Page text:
Cuttin-Edge, On-the-Spot Reporting

Have You Seen?


I need to listen to music while I write. I guess it’s a Pavlovian response that I’ve drilled into myself over the last two decades of contributing to the SoundStage! Network. So by necessity I have to bring something along with me to shows and on essentially any expedition where I’m going to have to generate copy.

There’s not much room in a suitcase, so any component I bring is gonna have to be small. For several years I used a UE Boom Bluetooth speaker, but two years ago my wife pinched it from me for use in her special-needs classroom. After far less research than you might expect, I flailed around for a short while and eventually settled on a JBL Flip 6 Bluetooth speaker that was on sale at Best Buy.


The Flip 6 is a small, unassuming cylinder with very little functionality of which to speak. And that’s fine, really. It connects instantly to my smartphone, and that’s all I need. On my Samsung S21 I have a bunch of downloaded music from Tidal, and hotel Wi-Fi is usually sufficient to stream music, so I’m off to the races.

As I type this, I’ve just returned from PGE Narodowy stadium, home of some of the larger exhibits at Audio Video Show 2022. I’ve just come out from rooms where there are systems costing upwards of one million US dollars, and now I’m sitting in my little hotel room listening to music through a $100 speaker.

And you know what? I can still enjoy it. There’s always some kind of suspension of disbelief required when I listen to a stereo system, no matter what the cost. For the most part, it’s always clear that reproduced sound is not live music, so you’ve got to accept that and listen past the fact that it just doesn’t sound right on some level. So listening to my cheap-ass Bluetooth speaker, I can obviously hear that it’s presented in mono, and that the bass is reproduced with trickery that makes it sound deeper than it actually is. The highs don’t shimmer, and there’s no imaging to speak of. In the grand scheme of hi-fi, this speaker is dreadful.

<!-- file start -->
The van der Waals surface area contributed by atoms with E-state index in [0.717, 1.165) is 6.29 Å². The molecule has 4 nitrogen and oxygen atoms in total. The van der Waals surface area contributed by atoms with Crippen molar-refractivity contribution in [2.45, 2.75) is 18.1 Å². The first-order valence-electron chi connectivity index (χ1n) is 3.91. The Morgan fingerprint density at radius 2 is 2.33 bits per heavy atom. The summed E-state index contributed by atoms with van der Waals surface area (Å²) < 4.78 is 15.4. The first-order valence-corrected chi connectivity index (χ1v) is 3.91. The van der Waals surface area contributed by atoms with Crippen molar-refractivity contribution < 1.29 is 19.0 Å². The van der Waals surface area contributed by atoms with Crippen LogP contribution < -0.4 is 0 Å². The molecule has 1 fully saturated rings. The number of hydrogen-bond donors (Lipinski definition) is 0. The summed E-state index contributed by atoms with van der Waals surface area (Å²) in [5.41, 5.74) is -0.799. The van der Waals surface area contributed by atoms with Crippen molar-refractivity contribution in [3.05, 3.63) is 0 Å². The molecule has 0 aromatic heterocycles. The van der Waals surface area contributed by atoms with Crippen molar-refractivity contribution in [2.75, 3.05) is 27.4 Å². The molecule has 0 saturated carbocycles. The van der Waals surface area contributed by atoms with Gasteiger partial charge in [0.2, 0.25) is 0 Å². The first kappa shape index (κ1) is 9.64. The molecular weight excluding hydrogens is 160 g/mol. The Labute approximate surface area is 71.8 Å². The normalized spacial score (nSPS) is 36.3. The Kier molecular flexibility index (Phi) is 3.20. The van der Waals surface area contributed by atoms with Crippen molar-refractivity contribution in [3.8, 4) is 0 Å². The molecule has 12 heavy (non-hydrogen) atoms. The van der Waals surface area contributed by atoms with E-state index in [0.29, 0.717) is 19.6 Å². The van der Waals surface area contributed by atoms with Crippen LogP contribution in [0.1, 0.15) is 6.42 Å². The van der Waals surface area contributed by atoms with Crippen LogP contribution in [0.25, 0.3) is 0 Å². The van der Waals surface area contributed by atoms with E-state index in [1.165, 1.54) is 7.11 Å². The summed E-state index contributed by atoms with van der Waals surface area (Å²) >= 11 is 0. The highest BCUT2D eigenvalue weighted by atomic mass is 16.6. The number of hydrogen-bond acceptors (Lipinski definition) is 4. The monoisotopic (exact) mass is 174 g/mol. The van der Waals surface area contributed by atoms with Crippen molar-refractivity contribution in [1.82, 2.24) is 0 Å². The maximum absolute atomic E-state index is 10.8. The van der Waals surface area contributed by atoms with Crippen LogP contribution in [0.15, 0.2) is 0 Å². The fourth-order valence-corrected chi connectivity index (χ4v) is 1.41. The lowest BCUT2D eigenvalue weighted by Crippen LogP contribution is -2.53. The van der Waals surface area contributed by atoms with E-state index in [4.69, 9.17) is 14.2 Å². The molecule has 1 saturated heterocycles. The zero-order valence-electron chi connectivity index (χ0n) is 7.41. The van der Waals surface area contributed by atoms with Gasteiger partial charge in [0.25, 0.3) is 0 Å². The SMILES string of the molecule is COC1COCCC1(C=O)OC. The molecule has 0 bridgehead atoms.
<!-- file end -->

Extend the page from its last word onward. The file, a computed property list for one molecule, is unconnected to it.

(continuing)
But I can still enjoy it, and this pleases me greatly. It reassures me. Because if I ended up unable to listen to music on the little JBL, it would mean that I’m only in this gig for the gear. And I wouldn’t be able to trust myself, to believe that I’m making the right decisions about the equipment that I review. Who knew that this little speaker would keep me grounded?

Jason Thorpe
Senior Contributor, SoundStage!